If you’re going to take the time to clean your sewing machine and serger on a regular basis, it would be foolish to leave it exposed to the elements. The dust and pollen and..other stuff…floating around in the air pretty much guarantee that any machine that doesn’t have a little jacket to wear will end up with bunnies living in the crevices. While the odds are pretty good, if your machine was made after 1970 or so, that the motor and belt aren’t exposed, and so there’s less risk that the inner workings of your machine will get gummed up by lint, there is always the concern that any dust or fluff floating around will settle on parts of your machine that you can’t easily reach, leading to more work for you later and ultimately a shorter life-span for your machine.
The answer is super duper simple: a sewing machine cover. Now, you can buy one in stores or online, either a hard case or a soft vinyl cover. They work great, and they get the job done. I prefer, though, a fabric cover that is out of fabric I love and that I can periodically launder to keep it looking spiffy. My favorite sewing machine cover design is the one in my new book, but I can’t show that with you for a few more weeks (how’s that for a plug?), so I’ve rounded up some of the best sewing machine cover tutorials on the web for you to peruse!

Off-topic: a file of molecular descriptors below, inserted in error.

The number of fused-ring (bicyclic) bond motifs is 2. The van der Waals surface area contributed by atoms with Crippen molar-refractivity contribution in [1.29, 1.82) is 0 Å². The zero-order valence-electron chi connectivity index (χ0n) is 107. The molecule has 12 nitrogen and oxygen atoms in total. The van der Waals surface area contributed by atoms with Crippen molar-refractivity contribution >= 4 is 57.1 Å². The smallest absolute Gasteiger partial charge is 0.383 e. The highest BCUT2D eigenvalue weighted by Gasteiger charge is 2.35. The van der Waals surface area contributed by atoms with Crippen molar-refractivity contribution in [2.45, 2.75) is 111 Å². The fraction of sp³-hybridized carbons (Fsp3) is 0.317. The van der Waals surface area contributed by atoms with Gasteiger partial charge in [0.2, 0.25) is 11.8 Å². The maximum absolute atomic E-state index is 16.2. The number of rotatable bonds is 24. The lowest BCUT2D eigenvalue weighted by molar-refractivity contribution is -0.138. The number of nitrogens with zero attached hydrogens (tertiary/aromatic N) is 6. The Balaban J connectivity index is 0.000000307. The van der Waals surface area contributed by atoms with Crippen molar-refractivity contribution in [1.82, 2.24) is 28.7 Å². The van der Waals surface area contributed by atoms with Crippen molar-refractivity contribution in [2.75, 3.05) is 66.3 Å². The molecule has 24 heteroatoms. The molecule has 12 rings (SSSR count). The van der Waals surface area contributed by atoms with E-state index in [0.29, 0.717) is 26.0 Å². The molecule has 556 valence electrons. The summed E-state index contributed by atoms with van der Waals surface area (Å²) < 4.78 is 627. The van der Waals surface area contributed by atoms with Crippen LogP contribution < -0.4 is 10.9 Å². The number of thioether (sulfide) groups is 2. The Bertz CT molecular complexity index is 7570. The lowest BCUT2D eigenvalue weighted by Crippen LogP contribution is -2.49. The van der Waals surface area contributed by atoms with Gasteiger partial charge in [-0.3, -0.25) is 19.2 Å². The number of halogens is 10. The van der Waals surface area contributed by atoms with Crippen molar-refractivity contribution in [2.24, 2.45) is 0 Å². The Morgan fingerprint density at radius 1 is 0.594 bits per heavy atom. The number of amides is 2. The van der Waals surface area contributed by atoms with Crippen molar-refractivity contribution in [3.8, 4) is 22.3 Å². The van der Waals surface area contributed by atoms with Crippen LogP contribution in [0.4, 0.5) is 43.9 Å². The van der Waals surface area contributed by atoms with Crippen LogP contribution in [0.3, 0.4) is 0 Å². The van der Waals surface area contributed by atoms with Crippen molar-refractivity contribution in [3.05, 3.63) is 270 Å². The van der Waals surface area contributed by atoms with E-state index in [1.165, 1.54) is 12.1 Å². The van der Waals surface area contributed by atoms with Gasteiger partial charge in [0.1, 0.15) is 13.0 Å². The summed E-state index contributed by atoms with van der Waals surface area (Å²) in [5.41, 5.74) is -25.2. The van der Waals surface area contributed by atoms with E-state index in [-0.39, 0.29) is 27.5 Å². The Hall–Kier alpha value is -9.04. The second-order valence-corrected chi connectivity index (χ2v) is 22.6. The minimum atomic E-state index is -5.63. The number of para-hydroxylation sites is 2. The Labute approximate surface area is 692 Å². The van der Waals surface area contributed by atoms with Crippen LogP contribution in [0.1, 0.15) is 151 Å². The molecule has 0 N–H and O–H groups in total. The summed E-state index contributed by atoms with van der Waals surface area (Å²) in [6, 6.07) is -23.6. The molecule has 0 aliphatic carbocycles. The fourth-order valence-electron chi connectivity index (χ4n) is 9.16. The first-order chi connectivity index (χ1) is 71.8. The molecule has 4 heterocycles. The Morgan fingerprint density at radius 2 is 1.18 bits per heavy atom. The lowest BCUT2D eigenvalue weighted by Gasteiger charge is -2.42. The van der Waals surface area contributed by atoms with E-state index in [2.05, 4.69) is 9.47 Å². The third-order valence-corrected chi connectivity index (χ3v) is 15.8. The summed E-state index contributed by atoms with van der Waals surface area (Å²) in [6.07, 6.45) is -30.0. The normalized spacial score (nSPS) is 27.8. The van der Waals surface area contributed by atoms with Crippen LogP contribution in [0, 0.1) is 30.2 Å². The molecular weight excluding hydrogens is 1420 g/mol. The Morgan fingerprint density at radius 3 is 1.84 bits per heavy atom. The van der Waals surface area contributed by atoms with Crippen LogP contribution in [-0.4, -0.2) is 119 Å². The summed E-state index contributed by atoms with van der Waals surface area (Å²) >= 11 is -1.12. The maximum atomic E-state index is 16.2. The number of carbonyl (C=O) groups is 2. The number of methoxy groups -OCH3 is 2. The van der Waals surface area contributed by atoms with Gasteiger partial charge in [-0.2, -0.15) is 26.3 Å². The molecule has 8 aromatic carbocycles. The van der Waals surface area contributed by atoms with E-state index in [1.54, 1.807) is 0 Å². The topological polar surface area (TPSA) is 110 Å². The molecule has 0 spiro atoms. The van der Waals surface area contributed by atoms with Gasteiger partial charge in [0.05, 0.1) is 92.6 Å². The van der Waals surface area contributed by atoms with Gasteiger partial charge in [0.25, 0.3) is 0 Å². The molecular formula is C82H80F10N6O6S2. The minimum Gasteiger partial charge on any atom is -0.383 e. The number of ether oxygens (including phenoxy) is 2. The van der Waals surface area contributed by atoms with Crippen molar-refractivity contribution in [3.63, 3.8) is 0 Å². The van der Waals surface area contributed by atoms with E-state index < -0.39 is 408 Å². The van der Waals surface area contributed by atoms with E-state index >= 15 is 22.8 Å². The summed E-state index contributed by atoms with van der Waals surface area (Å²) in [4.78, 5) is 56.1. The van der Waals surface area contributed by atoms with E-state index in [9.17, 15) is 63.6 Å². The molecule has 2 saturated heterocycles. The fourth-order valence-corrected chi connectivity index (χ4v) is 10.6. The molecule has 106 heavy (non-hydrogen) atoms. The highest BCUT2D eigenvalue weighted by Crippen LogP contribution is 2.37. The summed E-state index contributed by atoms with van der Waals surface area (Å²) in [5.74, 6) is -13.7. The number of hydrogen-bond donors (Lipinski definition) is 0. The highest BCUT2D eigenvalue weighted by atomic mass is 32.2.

I prefer a cover that has four sides, so while there are a number of lovely tutorials out there that drape a piece of fabric over the top of the machine and tie it sweetly at the sides, I don’t feel as though that style of cover will really get the job done. For that reason, I’ve only shared tutorials here that cover all four sides of the machine.
Simple Simon has a darling cover that’s reminiscent in shape of the vinyl ones you can get at the store, but obviously way prettier.
I love the exterior pockets (and Momo fabric!) on this cover from Notes from the Patch.
I’m not sure how much I love the ruffle on this cover from Sew 4 Home, but I know I like the handle on the top.
Bloom and Blossom has a cute and inexpensive pattern for a linen cover with piping and patchwork.
An interfaced cover from Made It has structure and support to help it stand up on its own.
Naturally, any and all of these cover designs can be adapted to be used on your serger, as well–I made a matching set of quilted, piped, reversible covers for my machine and serger using the project from my new book. I know, I tease–pictures as soon as I get the go-ahead!